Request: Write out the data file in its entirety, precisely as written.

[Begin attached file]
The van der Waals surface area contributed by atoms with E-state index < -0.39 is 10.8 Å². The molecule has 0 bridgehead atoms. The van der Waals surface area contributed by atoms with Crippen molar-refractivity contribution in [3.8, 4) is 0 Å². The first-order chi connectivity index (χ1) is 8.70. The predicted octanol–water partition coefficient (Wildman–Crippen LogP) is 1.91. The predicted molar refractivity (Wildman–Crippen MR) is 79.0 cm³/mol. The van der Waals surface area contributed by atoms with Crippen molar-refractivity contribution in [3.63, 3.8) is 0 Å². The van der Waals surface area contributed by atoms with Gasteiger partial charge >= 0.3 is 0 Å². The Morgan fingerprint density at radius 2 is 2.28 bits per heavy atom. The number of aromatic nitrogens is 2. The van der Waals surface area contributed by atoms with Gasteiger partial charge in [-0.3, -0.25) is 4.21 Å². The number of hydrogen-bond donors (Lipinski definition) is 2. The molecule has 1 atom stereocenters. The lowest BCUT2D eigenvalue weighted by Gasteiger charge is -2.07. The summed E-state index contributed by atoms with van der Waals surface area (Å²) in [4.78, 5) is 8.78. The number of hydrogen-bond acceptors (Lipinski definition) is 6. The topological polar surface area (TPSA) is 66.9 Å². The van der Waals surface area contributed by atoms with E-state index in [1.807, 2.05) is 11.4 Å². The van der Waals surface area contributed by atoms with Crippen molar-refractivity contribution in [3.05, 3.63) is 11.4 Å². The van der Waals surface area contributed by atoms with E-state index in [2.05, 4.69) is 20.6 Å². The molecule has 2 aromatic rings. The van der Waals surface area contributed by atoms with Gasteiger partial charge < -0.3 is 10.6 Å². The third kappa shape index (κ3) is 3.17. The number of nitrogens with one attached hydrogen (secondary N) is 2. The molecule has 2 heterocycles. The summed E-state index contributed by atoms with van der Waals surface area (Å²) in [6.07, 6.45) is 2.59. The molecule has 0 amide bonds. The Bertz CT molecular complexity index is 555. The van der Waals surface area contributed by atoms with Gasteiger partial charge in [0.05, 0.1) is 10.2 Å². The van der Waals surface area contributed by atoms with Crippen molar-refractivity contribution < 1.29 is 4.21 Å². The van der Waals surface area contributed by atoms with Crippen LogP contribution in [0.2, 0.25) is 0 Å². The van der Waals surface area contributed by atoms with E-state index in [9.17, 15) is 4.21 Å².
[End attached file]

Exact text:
The van der Waals surface area contributed by atoms with E-state index < -0.39 is 10.8 Å². The molecule has 0 bridgehead atoms. The van der Waals surface area contributed by atoms with Crippen molar-refractivity contribution in [3.8, 4) is 0 Å². The first-order chi connectivity index (χ1) is 8.70. The predicted octanol–water partition coefficient (Wildman–Crippen LogP) is 1.91. The predicted molar refractivity (Wildman–Crippen MR) is 79.0 cm³/mol. The van der Waals surface area contributed by atoms with Crippen molar-refractivity contribution in [3.63, 3.8) is 0 Å². The van der Waals surface area contributed by atoms with Gasteiger partial charge >= 0.3 is 0 Å². The Morgan fingerprint density at radius 2 is 2.28 bits per heavy atom. The number of aromatic nitrogens is 2. The van der Waals surface area contributed by atoms with Gasteiger partial charge in [-0.3, -0.25) is 4.21 Å². The number of hydrogen-bond donors (Lipinski definition) is 2. The molecule has 1 atom stereocenters. The lowest BCUT2D eigenvalue weighted by Gasteiger charge is -2.07. The summed E-state index contributed by atoms with van der Waals surface area (Å²) in [4.78, 5) is 8.78. The number of hydrogen-bond acceptors (Lipinski definition) is 6. The topological polar surface area (TPSA) is 66.9 Å². The van der Waals surface area contributed by atoms with E-state index in [1.807, 2.05) is 11.4 Å². The van der Waals surface area contributed by atoms with Crippen molar-refractivity contribution in [3.05, 3.63) is 11.4 Å². The van der Waals surface area contributed by atoms with E-state index in [2.05, 4.69) is 20.6 Å². The molecule has 2 aromatic rings. The van der Waals surface area contributed by atoms with Gasteiger partial charge < -0.3 is 10.6 Å². The third kappa shape index (κ3) is 3.17. The number of nitrogens with one attached hydrogen (secondary N) is 2. The molecule has 2 heterocycles. The summed E-state index contributed by atoms with van der Waals surface area (Å²) in [6.07, 6.45) is 2.59. The molecule has 0 amide bonds. The Bertz CT molecular complexity index is 555. The van der Waals surface area contributed by atoms with Gasteiger partial charge in [0.05, 0.1) is 10.2 Å². The van der Waals surface area contributed by atoms with Crippen molar-refractivity contribution < 1.29 is 4.21 Å². The van der Waals surface area contributed by atoms with Crippen LogP contribution in [0.2, 0.25) is 0 Å². The van der Waals surface area contributed by atoms with E-state index in [9.17, 15) is 4.21 Å².